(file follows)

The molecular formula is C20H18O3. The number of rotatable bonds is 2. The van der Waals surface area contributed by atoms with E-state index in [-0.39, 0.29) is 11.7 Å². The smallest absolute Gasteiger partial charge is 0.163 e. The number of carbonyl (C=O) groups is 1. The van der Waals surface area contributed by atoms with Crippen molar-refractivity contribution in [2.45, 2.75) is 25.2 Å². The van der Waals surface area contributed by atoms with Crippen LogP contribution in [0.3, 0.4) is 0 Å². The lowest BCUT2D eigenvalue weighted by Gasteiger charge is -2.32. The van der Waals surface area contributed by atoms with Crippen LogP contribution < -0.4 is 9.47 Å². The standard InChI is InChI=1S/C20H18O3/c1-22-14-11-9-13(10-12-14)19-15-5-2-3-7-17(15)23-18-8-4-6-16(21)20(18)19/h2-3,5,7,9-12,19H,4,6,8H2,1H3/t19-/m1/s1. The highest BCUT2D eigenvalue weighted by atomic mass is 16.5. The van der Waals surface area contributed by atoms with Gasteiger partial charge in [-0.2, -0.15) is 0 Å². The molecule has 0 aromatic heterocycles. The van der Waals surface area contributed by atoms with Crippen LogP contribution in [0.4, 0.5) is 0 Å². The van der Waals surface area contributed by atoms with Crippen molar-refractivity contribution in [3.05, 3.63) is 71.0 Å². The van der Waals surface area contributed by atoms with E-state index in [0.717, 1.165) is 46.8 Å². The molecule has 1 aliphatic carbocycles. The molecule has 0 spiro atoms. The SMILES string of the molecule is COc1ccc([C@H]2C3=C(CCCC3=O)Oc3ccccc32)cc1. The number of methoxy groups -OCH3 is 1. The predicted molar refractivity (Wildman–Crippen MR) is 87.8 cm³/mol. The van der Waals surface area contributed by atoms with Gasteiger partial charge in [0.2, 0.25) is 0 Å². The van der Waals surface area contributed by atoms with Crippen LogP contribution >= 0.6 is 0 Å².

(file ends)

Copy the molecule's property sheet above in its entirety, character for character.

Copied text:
The molecular formula is C20H18O3. The number of rotatable bonds is 2. The van der Waals surface area contributed by atoms with E-state index in [-0.39, 0.29) is 11.7 Å². The smallest absolute Gasteiger partial charge is 0.163 e. The number of carbonyl (C=O) groups is 1. The van der Waals surface area contributed by atoms with Crippen molar-refractivity contribution in [2.45, 2.75) is 25.2 Å². The van der Waals surface area contributed by atoms with Crippen LogP contribution in [0.3, 0.4) is 0 Å². The lowest BCUT2D eigenvalue weighted by Gasteiger charge is -2.32. The van der Waals surface area contributed by atoms with Crippen LogP contribution < -0.4 is 9.47 Å². The standard InChI is InChI=1S/C20H18O3/c1-22-14-11-9-13(10-12-14)19-15-5-2-3-7-17(15)23-18-8-4-6-16(21)20(18)19/h2-3,5,7,9-12,19H,4,6,8H2,1H3/t19-/m1/s1. The highest BCUT2D eigenvalue weighted by atomic mass is 16.5. The van der Waals surface area contributed by atoms with Gasteiger partial charge in [-0.2, -0.15) is 0 Å². The molecule has 0 aromatic heterocycles. The van der Waals surface area contributed by atoms with Crippen LogP contribution in [0.4, 0.5) is 0 Å². The van der Waals surface area contributed by atoms with Crippen molar-refractivity contribution in [3.05, 3.63) is 71.0 Å². The van der Waals surface area contributed by atoms with E-state index in [0.717, 1.165) is 46.8 Å². The molecule has 1 aliphatic carbocycles. The molecule has 0 spiro atoms. The SMILES string of the molecule is COc1ccc([C@H]2C3=C(CCCC3=O)Oc3ccccc32)cc1. The number of methoxy groups -OCH3 is 1. The predicted molar refractivity (Wildman–Crippen MR) is 87.8 cm³/mol. The van der Waals surface area contributed by atoms with Gasteiger partial charge in [0.2, 0.25) is 0 Å². The van der Waals surface area contributed by atoms with Crippen LogP contribution >= 0.6 is 0 Å².